A recent study has proven what we-as patients-want, and it won’t come as any surprise: more communication! 90% of patients said they want their doctors to listen to them; only 25% wanted a prescription, and 60% wanted an examination (Southampton University in UK). Previous research from the University of Connecticut has shown that the effectiveness of drugs depends largely on the relationship and amount of time doctors spend with the patient. The longer the consultation, the more effective the medications.
We asked some of you what you want and the answers may leave you nodding in agreement more than surprise.
- That he have more time to spend with me to thoroughly answer my questions. When he’s rushed I feel pressured and afraid to ask questions or I forget. -Name withheld
- For him to listen to me, not just hear me. I’ve recently had to be hospitalized, because he wasn’t listening to what I was telling him. I guess he thought I was just an old man with chronic aches and pains, but I nearly died. -Na’Ho’Ka, NM
- I would send him back to medical school to learn more about chronic pain and how to treat it. There are a lot of doctors out there that are not getting adequate training in pain-management.
- For her to desire to learn about what I have and treat it as a whole, not individual symptoms.
- That he would understand that for me, doing procedures just to be doing something, is not management of pain. -Name withheld
- I feel like one of a herd and he is just trying to get us all through the line. He overbooks and is too busy to spend time explaining what is causing my chronic back pain. -Shirley, AK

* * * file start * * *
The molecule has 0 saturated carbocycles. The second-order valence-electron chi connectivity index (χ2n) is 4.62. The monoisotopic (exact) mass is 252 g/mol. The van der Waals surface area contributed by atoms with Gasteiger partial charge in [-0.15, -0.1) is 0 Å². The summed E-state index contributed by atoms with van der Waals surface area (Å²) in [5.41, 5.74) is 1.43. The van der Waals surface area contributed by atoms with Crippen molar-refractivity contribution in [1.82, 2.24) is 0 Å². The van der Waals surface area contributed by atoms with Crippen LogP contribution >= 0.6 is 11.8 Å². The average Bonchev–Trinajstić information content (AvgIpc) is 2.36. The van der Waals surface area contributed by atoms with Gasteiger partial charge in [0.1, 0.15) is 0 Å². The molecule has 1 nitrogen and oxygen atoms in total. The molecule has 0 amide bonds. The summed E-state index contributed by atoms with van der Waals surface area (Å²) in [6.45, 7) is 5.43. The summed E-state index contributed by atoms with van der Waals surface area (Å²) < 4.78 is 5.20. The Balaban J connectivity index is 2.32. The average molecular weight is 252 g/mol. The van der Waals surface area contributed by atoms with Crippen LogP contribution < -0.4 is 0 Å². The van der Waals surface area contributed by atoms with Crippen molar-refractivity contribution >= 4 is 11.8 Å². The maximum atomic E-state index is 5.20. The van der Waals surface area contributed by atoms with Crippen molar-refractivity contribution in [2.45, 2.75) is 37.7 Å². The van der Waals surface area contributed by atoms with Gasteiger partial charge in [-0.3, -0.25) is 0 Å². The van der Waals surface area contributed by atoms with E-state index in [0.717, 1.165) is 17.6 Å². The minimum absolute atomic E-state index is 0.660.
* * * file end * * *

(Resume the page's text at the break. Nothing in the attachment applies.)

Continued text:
- That they believe chemical sensitivities exist, and that’s it not all in my head. I have a somewhat unique perspective as I am in med school myself to become a doctor.
- For him to write down things as I say them. Some times he doesn’t write anything down and it’s frustrating. -Joni, CA
- Her accessibility. First I have to talk to a receptionist who decides if I can talk to a nurse; then the nurse asks various questions to decide if the doctor should be notified. She promises to “leave the doctor a note and ask for answers.” Nine times out ten I do not actually hear from the doctor. -Christal, MI
- His work schedule. He works too hard and long and then when he takes a vacation it is not long enough for him to revive himself. -Bonnie
- For him to be more willing to try treatments that I want to try rather than just what is tried and true.
- The amount of time he has with patients. Many doctors schedule patients every fifteen minutes and that is rarely enough time, especially for those with chronic illnesses. -Nici, TX
I would change him into a man who listens most willingly with his ears, his mind, his heart, his understanding. Most importantly, he would listen to the Creator of us all who has all the answers. -Judith Rose
- For him to trade places with me for one week. Then I believe I would see a difference in his compassion and understanding of someone who lives with constant pain. The off-handed remarks about “now, now, it can’t be all that bad” or “there are others worse off than you” may just have a second thought. His compassion may be more sincere and his willingness to try another approach may be more open. -Karen, Ontario, Canada
- That she would see her patients on time and not make them wait anywhere from two to four hours.-Sheila, AR
- His extremely rude, non-empathetic staff. He’s been my surgeon for seven years and I have heard all the other “horror” stories from patients sitting in the waiting room too. -Patty,
- That he understand I am losing weight as quickly as I can. After losing 100 pounds he is still at me to lose more. -Joann, MA
What do you want from your doctor or medical team? Share in the comments below!